At least, that's what a group of researchers at the Okinawa Institute of Science and Technology Graduate University thinks. The team recently published a study in the journal Experimental Biology suggesting that Amphiphrion ocellaris, or clown anemonefish, may be counting. Specifically, the authors think the fish may be looking at the number of vertical white stripes on each other as well as other anemonefish as a way to identify their own species. Not only that — the researchers think that the fish are noticing the minutiae of other anemonefish's looks because of some fishy marine geopolitics.

Questions, comments or thoughts on another marine sea creature you want to hear us cover? Email us at shortwave@npr.org and we might feature it on a future episode!

NPR Topics: Research News
Feb 08, 2024

This week in science: moths' anti-bat signal, fish who count and GMO crops at home
Short Wave's Regina Barber and Margaret Cirino talk through how moths produce an anti-bat signal, why clownfish could be counting to 3 and the first GMO food crop sold directly to home gardeners.

NPR Topics: Research News
Feb 08, 2024

California sea otters nearly went extinct. Now they're rescuing their coastal habitat
California sea otter populations have rebounded in recent decades. New research finds that by feasting on shore crabs, these otters are helping to protect their coastal marsh habitat against erosion.

NPR Topics: Research News
Feb 05, 2024

Why wolves are thriving in this radioactive zone
In 1986 the Chernobyl nuclear power plant exploded, releasing radioactive material into northern Ukraine and Belarus. It was the most serious nuclear accident in history. Over one hundred thousand people were evacuated from the surrounding area. But local gray wolves never left — and their population has grown over the years. It's seven times denser than populations in protected lands elsewhere in Belarus. This fact has led scientists to wonder whether the wolves are genetically either resistant or resilient to cancer — or if the wolves are simply thriving because humans aren't interfering with them.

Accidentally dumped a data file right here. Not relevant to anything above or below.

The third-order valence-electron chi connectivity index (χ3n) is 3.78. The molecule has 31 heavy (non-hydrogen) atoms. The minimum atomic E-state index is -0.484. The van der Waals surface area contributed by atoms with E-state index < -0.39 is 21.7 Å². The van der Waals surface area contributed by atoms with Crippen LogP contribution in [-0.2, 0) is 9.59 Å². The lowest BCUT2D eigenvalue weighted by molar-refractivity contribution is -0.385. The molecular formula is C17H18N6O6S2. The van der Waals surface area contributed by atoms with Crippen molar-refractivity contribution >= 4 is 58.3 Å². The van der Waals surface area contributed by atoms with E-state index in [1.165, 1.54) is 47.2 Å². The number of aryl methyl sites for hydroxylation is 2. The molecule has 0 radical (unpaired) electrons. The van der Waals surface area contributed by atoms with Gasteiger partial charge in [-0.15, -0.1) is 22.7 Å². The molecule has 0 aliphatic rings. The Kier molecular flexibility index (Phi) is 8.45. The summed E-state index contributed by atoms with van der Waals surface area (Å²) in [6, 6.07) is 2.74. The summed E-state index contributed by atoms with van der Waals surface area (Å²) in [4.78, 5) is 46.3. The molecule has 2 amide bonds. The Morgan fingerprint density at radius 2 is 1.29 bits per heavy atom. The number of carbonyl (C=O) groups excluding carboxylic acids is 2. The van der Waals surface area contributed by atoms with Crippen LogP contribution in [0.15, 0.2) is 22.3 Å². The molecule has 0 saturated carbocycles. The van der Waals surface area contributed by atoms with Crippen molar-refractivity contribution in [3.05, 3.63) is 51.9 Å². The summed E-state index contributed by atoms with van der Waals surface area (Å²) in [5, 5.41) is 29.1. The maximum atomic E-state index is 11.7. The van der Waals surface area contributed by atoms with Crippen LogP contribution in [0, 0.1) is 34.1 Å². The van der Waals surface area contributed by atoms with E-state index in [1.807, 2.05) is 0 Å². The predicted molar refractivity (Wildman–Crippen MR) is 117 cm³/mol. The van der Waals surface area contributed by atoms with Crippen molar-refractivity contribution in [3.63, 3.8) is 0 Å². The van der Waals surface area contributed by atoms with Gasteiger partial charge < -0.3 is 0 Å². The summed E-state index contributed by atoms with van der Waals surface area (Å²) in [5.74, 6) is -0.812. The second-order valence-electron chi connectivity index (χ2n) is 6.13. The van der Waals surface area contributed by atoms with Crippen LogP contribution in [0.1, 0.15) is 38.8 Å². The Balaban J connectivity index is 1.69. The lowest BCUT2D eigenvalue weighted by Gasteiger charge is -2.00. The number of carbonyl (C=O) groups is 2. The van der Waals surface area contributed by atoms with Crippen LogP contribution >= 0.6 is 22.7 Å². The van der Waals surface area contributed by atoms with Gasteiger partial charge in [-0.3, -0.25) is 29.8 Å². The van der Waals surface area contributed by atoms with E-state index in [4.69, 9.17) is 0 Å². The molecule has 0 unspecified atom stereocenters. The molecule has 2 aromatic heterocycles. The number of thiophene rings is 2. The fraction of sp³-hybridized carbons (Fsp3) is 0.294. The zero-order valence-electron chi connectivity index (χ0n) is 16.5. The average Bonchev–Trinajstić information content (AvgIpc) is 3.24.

This episode, researchers Shane Campbell-Staton and Cara Love talk through what might be causing this population boom. Plus, why researchers in the field of human cancer are eager to collaborate with them.

Want to hear about other ways humans are impacting the planet? Email us at shortwave@npr.org.

NPR Topics: Research News
Feb 04, 2024

Home sapiens and Neanderthals may have interbred, new research shows
NPR's Elissa Nadworny speaks with Elena Zavala of the University of California, Berkeley, about new research showing how homo sapiens and Neanderthals interacted and may have even interbred.

NPR Topics: Research News
Feb 04, 2024

Homo sapiens and Neanderthals may have interbred, new research shows
NPR's Elissa Nadworny speaks with Elena Zavala of the University of California, Berkeley, about new research showing how homo sapiens and Neanderthals interacted and may have even interbred.

NPR Topics: Research News
Feb 01, 2024

Meet the 'chicken from hell' 2.0: a newly discovered dinosaur
NPR's Mary Louise Kelly speaks with Kyle Atkins-Weltman, a PhD student of paleoecology at Oklahoma State University, about a newly discovered dinosaur dubbed the "chicken from hell".

NPR Topics: Research News
Feb 01, 2024

Need to track animals around the world? Tap into the 'spider-verse,' scientists say
Spiderwebs can capture environmental DNA, or eDNA, from vertebrate animals in their area, potentially making them a useful tool in animal monitoring, tracking and conservation.

NPR Topics: Research News
Jan 31, 2024

Spiderwebs could offer a snapshot of an ecosystem, study shows
Scientists have found that spiderwebs can be used to capture environmental DNA, which reflects the animal population of an area. The technique may help track the biodiversity of an ecosystem.

NPR Topics: Research News
Jan 30, 2024

'Like moths to a flame'? Here's what's going on with insects and porch lights
Those insects you see flying in crazed circles are trying to keep their backs towards the light because they think that direction is up, new research suggests.

NPR Topics: Research News
Jan 30, 2024

Why do moths fly in circles around a light? They can't tell 'up' from 'down'
Those insects you see flying in crazed circles are trying to keep their backs towards the light because they think that direction is up, new research suggests.

NPR Topics: Research News
Jan 28, 2024

Hearing loss is greater among people living in rural areas, study finds